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The Selection and Causal Effects of Work Incentives on Labor Productivity: Evidence from a Two-Stage Randomized Controlled Trial in Malawi

Author

Listed:
  • Kim, Hyuncheol Bryant

    () (Cornell University)

  • Kim, Seonghoon

    () (Singapore Management University)

  • Kim, Thomas T.

    (Yonsei University)

Abstract

Incentives are essential to promote labor productivity. We implemented a two-stage field experiment to measure effects of career and wage incentives on productivity through self-selection and causal effect channels. First, workers were hired with either career or wage incentives. After employment, a random half of workers with career incentives received wage incentives and a random half of workers with wage incentives received career incentives. We find that career incentives attract higher-performing workers than wage incentives but do not increase productivity for existing workers. Instead, wage incentives increase productivity for existing workers. Observable characteristics are limited in explaining the selection effect.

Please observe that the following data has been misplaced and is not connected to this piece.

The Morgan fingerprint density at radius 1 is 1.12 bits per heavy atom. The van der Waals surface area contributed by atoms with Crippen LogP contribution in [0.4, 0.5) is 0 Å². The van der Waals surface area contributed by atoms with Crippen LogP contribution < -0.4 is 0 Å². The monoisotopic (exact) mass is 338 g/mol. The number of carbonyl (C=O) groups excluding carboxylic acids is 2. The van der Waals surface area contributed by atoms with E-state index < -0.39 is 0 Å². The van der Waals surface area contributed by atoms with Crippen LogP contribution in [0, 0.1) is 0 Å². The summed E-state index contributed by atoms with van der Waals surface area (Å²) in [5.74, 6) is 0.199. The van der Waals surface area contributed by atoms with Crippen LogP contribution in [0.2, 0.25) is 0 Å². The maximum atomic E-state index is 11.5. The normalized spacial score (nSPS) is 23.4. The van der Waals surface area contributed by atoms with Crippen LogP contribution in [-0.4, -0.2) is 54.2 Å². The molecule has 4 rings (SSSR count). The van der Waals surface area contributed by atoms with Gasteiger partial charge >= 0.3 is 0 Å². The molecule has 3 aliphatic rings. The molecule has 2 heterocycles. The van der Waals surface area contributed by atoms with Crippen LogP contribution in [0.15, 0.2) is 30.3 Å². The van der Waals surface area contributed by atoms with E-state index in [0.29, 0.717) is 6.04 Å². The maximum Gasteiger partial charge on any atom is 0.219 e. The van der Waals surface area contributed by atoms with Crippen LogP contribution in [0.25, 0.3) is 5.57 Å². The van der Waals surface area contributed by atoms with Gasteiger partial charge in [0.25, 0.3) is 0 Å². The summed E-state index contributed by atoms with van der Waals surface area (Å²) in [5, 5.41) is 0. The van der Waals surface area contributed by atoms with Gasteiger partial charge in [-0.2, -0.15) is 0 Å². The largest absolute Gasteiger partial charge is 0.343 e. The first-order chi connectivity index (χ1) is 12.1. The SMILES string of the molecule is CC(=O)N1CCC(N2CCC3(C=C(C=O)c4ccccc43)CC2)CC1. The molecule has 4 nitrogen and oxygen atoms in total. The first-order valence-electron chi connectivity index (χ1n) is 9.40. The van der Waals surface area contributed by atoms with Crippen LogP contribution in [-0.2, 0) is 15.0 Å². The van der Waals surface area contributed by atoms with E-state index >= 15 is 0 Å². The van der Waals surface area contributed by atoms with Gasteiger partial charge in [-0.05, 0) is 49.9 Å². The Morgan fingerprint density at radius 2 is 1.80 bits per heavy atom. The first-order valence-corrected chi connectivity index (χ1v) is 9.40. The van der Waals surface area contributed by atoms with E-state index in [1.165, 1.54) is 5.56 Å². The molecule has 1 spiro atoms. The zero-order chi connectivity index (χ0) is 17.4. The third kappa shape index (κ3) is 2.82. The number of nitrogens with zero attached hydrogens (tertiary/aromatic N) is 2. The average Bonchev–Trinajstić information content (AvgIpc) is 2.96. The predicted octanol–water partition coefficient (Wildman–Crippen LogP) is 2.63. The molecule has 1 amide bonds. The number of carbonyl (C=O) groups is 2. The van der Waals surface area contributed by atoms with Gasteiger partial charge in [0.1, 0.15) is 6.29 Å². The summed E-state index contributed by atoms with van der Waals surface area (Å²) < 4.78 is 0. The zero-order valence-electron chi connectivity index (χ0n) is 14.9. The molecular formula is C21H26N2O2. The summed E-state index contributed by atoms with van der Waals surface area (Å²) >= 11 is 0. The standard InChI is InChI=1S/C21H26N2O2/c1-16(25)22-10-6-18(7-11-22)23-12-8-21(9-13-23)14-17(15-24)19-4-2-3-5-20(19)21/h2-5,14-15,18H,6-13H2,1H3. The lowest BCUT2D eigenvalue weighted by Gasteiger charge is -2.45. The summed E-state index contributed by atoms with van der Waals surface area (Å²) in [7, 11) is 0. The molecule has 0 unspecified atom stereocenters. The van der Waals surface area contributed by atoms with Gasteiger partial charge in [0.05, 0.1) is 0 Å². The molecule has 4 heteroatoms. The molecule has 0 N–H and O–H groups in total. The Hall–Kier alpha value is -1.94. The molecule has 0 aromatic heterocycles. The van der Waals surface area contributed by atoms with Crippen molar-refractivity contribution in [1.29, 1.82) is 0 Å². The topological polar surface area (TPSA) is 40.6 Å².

Suggested Citation

  • Kim, Hyuncheol Bryant & Kim, Seonghoon & Kim, Thomas T., 2017. "The Selection and Causal Effects of Work Incentives on Labor Productivity: Evidence from a Two-Stage Randomized Controlled Trial in Malawi," IZA Discussion Papers 10644, Institute for the Study of Labor (IZA).
  • Handle: RePEc:iza:izadps:dp10644
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    Keywords

    career incentive; wage incentive; internship; self-selection; labor productivity;

    JEL classification:

    • J30 - Labor and Demographic Economics - - Wages, Compensation, and Labor Costs - - - General
    • O15 - Economic Development, Innovation, Technological Change, and Growth - - Economic Development - - - Economic Development: Human Resources; Human Development; Income Distribution; Migration
    • M52 - Business Administration and Business Economics; Marketing; Accounting; Personnel Economics - - Personnel Economics - - - Compensation and Compensation Methods and Their Effects

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